written December 28, 2020 // 6 min read
Recently, I’ve been reading 21 Lessons for the 21st Century written by none other than Yuval Noah Harari, and have been enjoying the book. Its approach to weaving together insights from a vast number of disciplines to create something novel is extremely refreshing. I just read a section on learning, the knowledge illusion, and collaborative thinking and wanted to share some of my thoughts that have been bouncing around and marinating for a few days as well as some learnings that I’ve applied to my own life.
Humans rarely think for themselves. Rather, we think in groups. Just as it takes a tribe to raise a child, it also takes a tribe to invent a tool, solve a conflict, or cure a disease. No individual knows everything it takes to build a cathedral, an atom bomb, or an aircraft.
It is no secret that the key to the rise of Homo Sapiens and the anthropocene wasn’t due to the rationality of any individual human, but rather our collective unparalleled ability to think and share knowledge in large groups. This concept has arisen in the form of specialization of labour.
As a society, we consistently rely on the knowledge of others to live our own comfortable lives. I may not know how to grow my very own russet potatoes, but a farmer in Alberta might. Similarly, a plumber in Massachusetts may not know how to build their own website, but I might. Through being able to supplement each other’s knowledge of the world, our collective knowledge is much greater.
Left: Collective knowledge of the group. Right: My subset of knowledge
I like to think about collective knowledge as a big blob. Each individual contributes a unique subset of knowledge. We get the entirety of human knowledge by taking the union of the knowledge of all the individuals in the group. Of course, as these groups of individuals grow ever larger due to globalization, each individual may choose to specialize in a narrower subset of knowledge as generations go on to reduce redundancy. Why know how to build your own car when you can buy it yourself? The adoption of globally accepted currencies has made this easier than ever.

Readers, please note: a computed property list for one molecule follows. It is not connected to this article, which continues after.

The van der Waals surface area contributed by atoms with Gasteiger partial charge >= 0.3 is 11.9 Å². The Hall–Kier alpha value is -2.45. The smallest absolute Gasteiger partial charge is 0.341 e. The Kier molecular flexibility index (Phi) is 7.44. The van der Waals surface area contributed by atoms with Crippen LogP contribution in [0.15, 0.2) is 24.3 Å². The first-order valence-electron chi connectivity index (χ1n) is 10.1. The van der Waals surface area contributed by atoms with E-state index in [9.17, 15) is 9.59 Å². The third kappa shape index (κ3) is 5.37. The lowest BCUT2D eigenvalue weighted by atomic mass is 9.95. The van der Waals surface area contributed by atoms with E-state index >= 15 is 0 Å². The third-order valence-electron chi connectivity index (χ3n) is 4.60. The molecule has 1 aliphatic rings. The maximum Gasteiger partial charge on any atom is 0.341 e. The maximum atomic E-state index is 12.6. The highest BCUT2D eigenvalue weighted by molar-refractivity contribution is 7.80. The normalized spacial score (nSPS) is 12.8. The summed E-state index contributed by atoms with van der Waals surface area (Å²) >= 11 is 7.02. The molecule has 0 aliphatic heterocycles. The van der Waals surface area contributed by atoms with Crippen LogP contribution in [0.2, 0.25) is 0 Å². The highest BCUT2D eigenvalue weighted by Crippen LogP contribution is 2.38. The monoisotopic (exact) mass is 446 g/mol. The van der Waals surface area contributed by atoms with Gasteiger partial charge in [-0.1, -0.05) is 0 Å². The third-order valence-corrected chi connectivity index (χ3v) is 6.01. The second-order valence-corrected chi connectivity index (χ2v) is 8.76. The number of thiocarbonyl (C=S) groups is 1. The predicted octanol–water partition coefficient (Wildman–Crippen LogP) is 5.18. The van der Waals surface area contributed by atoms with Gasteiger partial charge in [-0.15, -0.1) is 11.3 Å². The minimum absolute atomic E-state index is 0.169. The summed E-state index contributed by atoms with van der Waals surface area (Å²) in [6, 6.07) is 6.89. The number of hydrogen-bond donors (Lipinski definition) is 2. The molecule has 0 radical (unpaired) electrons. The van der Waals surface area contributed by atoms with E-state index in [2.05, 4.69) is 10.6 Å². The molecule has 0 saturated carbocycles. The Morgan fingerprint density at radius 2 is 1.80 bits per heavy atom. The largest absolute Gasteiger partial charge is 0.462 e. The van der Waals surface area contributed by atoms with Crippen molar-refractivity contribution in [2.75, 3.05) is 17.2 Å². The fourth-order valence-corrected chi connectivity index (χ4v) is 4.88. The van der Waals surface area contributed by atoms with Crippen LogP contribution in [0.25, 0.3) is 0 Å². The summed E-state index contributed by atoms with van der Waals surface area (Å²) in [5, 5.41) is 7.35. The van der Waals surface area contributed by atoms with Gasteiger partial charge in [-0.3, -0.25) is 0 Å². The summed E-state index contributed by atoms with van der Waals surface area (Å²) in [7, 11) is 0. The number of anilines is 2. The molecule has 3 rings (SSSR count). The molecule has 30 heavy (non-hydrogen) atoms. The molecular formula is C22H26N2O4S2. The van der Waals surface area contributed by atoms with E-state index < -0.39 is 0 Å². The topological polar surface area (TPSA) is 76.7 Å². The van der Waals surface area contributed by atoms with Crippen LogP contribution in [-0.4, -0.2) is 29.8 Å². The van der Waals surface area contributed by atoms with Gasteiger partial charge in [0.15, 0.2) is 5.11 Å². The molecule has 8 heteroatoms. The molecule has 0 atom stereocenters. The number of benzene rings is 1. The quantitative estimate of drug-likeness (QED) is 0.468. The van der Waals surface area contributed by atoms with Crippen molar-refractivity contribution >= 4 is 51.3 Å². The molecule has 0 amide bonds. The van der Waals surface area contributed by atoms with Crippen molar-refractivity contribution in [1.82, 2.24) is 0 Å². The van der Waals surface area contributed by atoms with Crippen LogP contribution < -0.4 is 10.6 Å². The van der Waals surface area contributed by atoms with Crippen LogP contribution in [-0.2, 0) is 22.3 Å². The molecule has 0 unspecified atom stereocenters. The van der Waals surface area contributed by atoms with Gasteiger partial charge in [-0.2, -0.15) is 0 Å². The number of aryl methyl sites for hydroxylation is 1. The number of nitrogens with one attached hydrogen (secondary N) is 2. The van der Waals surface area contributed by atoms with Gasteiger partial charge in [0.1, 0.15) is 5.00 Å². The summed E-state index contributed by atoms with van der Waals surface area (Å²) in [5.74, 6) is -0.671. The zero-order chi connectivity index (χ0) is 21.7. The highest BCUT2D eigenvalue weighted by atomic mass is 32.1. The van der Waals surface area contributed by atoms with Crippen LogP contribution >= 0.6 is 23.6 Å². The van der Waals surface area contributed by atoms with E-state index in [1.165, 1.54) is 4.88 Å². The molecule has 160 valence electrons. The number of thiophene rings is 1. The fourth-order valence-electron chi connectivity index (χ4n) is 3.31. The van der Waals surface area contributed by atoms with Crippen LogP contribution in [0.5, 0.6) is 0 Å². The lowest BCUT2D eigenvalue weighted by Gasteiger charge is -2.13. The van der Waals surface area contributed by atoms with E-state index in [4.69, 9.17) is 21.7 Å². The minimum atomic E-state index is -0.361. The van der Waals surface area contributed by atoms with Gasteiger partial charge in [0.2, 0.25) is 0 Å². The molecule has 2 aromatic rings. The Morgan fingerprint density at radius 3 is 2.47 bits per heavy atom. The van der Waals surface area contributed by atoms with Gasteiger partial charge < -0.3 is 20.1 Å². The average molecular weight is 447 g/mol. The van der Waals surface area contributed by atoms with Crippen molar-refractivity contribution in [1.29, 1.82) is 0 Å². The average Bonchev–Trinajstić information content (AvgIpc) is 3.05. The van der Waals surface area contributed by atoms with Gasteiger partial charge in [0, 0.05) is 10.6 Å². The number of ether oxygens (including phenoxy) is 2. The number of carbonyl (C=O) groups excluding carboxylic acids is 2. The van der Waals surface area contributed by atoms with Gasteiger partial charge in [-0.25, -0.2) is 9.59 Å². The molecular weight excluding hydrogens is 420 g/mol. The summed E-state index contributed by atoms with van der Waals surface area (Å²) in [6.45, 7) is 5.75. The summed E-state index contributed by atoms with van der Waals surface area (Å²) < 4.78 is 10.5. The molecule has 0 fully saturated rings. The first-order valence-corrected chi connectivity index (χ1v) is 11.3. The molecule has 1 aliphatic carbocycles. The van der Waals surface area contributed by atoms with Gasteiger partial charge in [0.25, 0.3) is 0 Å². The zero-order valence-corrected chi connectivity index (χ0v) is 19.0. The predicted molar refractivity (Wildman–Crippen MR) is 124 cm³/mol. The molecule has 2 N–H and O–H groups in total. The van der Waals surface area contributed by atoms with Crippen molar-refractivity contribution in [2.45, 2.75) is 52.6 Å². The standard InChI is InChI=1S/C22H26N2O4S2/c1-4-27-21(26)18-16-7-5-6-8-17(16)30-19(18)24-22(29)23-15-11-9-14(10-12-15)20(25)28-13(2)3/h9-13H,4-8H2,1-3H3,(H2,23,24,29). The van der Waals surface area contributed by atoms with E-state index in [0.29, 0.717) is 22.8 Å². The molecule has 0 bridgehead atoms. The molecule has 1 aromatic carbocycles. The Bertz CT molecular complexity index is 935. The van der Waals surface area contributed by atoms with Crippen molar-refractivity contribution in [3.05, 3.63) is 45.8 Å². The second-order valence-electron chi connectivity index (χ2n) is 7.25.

Humans also have this ‘knowledge illusion’ where we think we know a lot, even though individually we know very little. We treat the knowledge of the human collective as if it were our own, even subconsciously.
A crude illustration of a jacket zipper
An example Harari used was the sweater zipper. If I were to ask you if you knew how a zipper works, the vast majority of you would exclaim “yes, of course!” Yet, if asked to describe in detail every single step, most would fail to do so. Even with something that seems so basic and intuitive seems to elude an explicit explanation. We have begun to stand on the shoulders of giants yet refuse to acknowledge their presence.
Although we may have increased the overall area of our collective knowledge, the surface area of each individual has also shrunken, turning from balanced and broad to narrow and unwieldy.
Rebalancing our blob of knowledge
Another interesting property about the knowledge blobs of individuals is that they are magnetic. I mean this in the sense that individuals that have one blob of knowledge tend to attract and be attracted to individuals with similar orientations and shapes in their blobs of knowledge, much like how magnetic dipoles align in a magnet. As humans, we tend to want to minimize our cognitive dissonance and surrounding ourselves with like-minded individuals is the easiest way to do that.